The strike that took place on 26 October has given workers and young people in Spain a fresh taste of struggle. It has broken any fragile social peace that had existed and paved the way for a new phase in the fight against austerity and the capitalist system which demands it.

And this determination to fight will not stop at the borders of Spain. Around the world, on the basis of capitalism, the next generation faces a bleak future.

Some of the biggest cheers at the rallies in Madrid came when speakers raised the need for socialist change. That is a foretaste of the huge movements that are to come, movements that will fight for an end to the rotten capitalist system and fight for a socialist society in the interests of the 99%.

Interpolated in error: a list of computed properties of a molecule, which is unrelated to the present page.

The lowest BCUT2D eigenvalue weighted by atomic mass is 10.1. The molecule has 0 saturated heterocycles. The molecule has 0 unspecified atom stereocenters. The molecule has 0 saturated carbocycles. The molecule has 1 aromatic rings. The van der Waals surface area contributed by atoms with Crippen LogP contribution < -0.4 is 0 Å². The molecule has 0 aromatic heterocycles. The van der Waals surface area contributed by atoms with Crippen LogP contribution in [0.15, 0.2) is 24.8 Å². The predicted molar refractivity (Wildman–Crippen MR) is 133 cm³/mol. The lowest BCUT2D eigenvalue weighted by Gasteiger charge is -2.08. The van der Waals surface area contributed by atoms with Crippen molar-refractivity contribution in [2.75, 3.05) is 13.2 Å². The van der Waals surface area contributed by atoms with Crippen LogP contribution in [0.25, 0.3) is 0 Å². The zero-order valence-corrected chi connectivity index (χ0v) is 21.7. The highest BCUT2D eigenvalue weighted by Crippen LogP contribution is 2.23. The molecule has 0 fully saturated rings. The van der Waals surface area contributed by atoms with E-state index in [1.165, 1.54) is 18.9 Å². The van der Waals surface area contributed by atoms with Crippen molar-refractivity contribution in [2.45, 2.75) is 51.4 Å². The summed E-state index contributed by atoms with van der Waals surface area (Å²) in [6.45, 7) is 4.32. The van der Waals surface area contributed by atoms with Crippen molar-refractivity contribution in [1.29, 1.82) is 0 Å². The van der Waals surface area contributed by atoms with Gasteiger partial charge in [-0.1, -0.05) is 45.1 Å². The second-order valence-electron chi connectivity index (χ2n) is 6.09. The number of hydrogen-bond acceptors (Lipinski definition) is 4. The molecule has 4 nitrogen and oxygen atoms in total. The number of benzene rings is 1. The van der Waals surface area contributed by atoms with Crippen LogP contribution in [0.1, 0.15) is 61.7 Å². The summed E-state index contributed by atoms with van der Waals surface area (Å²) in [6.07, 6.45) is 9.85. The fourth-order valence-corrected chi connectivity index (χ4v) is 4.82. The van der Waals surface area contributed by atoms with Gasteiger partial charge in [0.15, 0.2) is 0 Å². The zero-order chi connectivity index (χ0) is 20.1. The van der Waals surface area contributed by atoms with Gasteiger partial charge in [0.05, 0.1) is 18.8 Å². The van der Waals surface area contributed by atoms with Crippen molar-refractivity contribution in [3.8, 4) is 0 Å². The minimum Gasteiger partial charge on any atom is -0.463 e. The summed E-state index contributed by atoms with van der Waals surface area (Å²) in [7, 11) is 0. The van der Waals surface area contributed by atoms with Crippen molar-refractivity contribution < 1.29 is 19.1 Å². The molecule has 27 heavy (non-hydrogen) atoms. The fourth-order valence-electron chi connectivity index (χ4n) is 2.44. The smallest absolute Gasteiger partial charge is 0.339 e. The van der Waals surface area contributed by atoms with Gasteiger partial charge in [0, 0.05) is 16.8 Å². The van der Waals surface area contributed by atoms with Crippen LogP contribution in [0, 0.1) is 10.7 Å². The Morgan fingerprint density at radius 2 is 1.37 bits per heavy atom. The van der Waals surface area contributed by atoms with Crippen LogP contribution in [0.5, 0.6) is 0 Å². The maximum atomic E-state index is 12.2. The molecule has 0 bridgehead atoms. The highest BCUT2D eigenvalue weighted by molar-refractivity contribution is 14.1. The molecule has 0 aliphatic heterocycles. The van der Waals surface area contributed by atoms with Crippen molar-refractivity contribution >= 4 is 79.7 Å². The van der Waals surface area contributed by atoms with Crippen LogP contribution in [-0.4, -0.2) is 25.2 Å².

It was not just in Madrid where thousands of students joined protests. These are a few examples of the fantastic protests that took place all over the Spanish state.

In the Basque country, more than 10,000 marched in Bilbao, 5,000 in Donostia and thousands more in Vitoria/Gasteiz and Iruña.

In Catalonia, more than 50,000 filled the streets of Barcelona, with thousands more in Tarragona and Girona and dozens of other towns. Almost 10,000 marched in Valencia, with thousands more in Alicante. In Galicia: 5,000 in A Coruña, 3,000 in Ferrol and thousands more in other towns. 5,000 in Zaragoza.

In Andalucia it was spectacular: 15,000 in Granada, 10,000 in Sevilla, 7,000 in Malaga, 2,000 in Cadiz and over 1,000 in Almeria and Huelva... Thousands also marched in Extremadura, the Canary Islands, and the Balearic Islands, in Murcia, Castilla y León, Castilla La Mancha, and Cantabria.

Why not click here to join the Socialist Party, or click here to donate to the Socialist Party.


In The Socialist 2 November 2016:


What we think

Corbyn movement must seize initiative - or face defeat